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Fall 2024 Course Listing


Prof. McCready-Flora – ICM5H          

Monday & Wednesday 9:00-9:50+ disc sec                         Minor 125           

This course introduces students to Philosophy via one of its crown jewels (Plato’s Republic), which sets out and discusses enduring philosophical issues with wondrous finesse and compelling strangeness. Supplementary readings complement and contest Plato, teaching students the rudiments of a new field through a series of highly rewarding intellectual encounters.

We will consider, in part: the nature and value of justice and other virtues; propaganda and the ethics of its use; the nature of mind; the good life; the good society; goodness itself; what exists and how we know; the social preconditions of science and art; the place of emotion in human life; the ethics of censorship; death and the afterlife; democracy and other social orders; and philosophical tools such as counterexamples, thought experiments, deduction, analogy and narrative.

Provided you give it your all, this course prepares you to: discern the form and structure of arguments, weigh evidence for and again a claim and apply generous but exacting scrutiny to your own and others’ reasoning; hold lively, productive conversations on matters of intellectual import; acquire and sharpen the fine art of argumentative prose; and (last but not least) continue your philosophical education as a Major or Minor in UVA’s world-class Corcoran Department of Philosophy.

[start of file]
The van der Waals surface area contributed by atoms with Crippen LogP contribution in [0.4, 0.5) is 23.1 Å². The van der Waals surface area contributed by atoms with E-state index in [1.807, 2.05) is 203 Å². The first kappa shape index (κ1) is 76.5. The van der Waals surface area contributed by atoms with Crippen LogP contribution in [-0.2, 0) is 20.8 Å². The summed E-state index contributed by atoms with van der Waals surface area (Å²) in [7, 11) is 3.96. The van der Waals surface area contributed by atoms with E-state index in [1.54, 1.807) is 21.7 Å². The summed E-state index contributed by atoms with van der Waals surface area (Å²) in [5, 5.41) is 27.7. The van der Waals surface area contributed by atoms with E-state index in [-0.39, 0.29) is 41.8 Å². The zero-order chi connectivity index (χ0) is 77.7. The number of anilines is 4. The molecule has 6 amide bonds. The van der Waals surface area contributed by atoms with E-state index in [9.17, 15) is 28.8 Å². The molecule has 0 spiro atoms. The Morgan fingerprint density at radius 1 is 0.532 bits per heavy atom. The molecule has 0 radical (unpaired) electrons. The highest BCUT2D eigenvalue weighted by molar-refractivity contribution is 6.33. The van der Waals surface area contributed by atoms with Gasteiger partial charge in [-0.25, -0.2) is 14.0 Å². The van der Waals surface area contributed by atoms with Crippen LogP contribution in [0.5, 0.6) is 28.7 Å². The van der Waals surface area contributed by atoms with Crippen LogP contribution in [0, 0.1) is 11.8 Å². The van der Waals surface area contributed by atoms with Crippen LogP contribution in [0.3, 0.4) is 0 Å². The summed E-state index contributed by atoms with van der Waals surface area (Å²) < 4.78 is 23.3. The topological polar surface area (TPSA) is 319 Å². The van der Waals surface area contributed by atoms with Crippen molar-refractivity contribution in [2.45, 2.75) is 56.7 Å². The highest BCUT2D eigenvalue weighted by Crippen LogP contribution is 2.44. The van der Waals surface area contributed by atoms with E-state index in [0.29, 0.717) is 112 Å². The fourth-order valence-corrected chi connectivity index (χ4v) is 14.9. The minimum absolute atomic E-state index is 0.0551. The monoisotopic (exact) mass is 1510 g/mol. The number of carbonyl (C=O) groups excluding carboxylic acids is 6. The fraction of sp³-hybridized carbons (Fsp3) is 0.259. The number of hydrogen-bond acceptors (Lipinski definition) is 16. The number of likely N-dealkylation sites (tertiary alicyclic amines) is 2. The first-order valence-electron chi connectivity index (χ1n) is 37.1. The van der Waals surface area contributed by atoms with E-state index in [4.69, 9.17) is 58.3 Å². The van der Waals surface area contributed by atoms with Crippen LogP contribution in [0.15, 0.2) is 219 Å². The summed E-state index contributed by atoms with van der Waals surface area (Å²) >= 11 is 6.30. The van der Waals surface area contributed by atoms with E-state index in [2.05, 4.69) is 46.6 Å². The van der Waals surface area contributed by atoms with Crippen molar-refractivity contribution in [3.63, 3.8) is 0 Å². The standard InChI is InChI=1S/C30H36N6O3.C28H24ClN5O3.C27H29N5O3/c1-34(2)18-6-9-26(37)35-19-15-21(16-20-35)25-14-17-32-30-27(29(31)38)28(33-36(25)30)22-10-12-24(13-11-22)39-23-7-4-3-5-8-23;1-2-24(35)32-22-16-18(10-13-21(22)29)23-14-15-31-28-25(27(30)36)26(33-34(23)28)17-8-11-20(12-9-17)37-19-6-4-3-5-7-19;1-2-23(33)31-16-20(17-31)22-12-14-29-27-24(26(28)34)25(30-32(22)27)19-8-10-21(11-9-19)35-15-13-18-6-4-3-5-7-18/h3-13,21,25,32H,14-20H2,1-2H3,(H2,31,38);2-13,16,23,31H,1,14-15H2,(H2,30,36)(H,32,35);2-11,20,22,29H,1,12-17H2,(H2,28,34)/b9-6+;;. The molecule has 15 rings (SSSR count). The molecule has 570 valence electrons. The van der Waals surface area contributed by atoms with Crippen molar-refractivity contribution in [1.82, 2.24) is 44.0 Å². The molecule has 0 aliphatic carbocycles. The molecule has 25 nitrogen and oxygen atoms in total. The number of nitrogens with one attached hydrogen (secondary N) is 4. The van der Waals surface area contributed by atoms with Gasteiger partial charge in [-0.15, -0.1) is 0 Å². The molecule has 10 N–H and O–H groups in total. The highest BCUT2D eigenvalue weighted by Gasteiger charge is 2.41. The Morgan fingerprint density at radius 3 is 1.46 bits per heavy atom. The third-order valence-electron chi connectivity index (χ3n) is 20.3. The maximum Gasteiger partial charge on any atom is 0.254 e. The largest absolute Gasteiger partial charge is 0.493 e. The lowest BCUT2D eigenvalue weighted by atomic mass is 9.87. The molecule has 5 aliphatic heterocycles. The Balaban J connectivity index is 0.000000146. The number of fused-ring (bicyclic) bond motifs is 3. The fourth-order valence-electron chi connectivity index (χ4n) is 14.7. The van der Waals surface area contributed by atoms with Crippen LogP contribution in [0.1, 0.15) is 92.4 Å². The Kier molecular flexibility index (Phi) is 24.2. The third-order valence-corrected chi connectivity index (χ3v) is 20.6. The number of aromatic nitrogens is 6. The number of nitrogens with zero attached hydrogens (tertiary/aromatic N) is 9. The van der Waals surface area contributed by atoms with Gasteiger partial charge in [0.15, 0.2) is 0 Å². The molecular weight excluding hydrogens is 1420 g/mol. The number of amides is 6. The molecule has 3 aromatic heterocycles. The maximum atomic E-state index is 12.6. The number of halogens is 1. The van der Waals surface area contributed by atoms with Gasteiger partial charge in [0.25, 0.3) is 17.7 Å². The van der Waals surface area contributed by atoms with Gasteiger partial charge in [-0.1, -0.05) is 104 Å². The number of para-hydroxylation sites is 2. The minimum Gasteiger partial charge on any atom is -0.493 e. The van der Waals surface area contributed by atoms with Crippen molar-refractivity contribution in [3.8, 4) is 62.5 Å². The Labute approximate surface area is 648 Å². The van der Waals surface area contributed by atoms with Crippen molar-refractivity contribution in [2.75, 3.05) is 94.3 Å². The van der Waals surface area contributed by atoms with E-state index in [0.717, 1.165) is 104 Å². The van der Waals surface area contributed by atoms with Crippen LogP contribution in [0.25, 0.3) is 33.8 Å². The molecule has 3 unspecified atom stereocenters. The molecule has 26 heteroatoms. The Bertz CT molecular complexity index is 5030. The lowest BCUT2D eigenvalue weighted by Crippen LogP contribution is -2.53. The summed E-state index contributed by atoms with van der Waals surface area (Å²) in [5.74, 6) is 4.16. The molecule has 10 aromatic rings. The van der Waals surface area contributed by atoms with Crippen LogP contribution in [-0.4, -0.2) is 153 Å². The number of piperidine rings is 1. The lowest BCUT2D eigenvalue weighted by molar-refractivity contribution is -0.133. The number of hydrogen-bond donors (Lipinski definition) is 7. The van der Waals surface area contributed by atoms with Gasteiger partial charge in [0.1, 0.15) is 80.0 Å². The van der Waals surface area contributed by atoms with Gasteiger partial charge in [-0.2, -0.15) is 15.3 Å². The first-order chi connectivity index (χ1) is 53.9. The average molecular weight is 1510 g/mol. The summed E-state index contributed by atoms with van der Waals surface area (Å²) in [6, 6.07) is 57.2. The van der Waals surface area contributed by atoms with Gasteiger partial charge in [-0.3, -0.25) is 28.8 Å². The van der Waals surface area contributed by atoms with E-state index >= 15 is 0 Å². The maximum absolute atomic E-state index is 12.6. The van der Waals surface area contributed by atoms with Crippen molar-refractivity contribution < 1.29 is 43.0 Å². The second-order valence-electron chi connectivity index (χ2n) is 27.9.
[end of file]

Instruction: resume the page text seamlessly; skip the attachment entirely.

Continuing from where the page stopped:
Prof. Boone –                                     

Tuesday & Thursday 9:30-10:45                                            Minor 125     

A philosophy course with a practical aim: to develop the student's ability to recognize and evaluate arguments. The course will not cover symbolic logic in any detail (for this take PHIL 2420), but will concentrate on actual arguments given in ordinary language. Some time will be spent studying those fallacies, or errors in reasoning, which occur most frequently in discussion and argument. The goal of this course is to give the student a working knowledge of logic which has an application to daily life.



Prof. Langsam – HLL6Y                   

Tuesday & Thursday 3:30-4:20+disc sec                              Wilson 301

This course is concerned with the question of whether there are characteristics that all human beings have in common other than obvious biological similarities. In particular, we shall address issues such as the following: 1) is rationality a part of human nature, and, if so, what is the nature of human rationality, and how does the rational part of human beings relate to their other characteristics? 2) what is the relation of human nature to morality: is it in the nature of human beings to act morally and/or to recognize moral obligations, or, on the contrary, are moral requirements in some sense contrary to our nature? 3) are human beings social animals: is it natural for human beings to live with others in societies and be governed by political institutions, or are such living arrangements contrary to our nature? Readings will include contemporary and historical writers.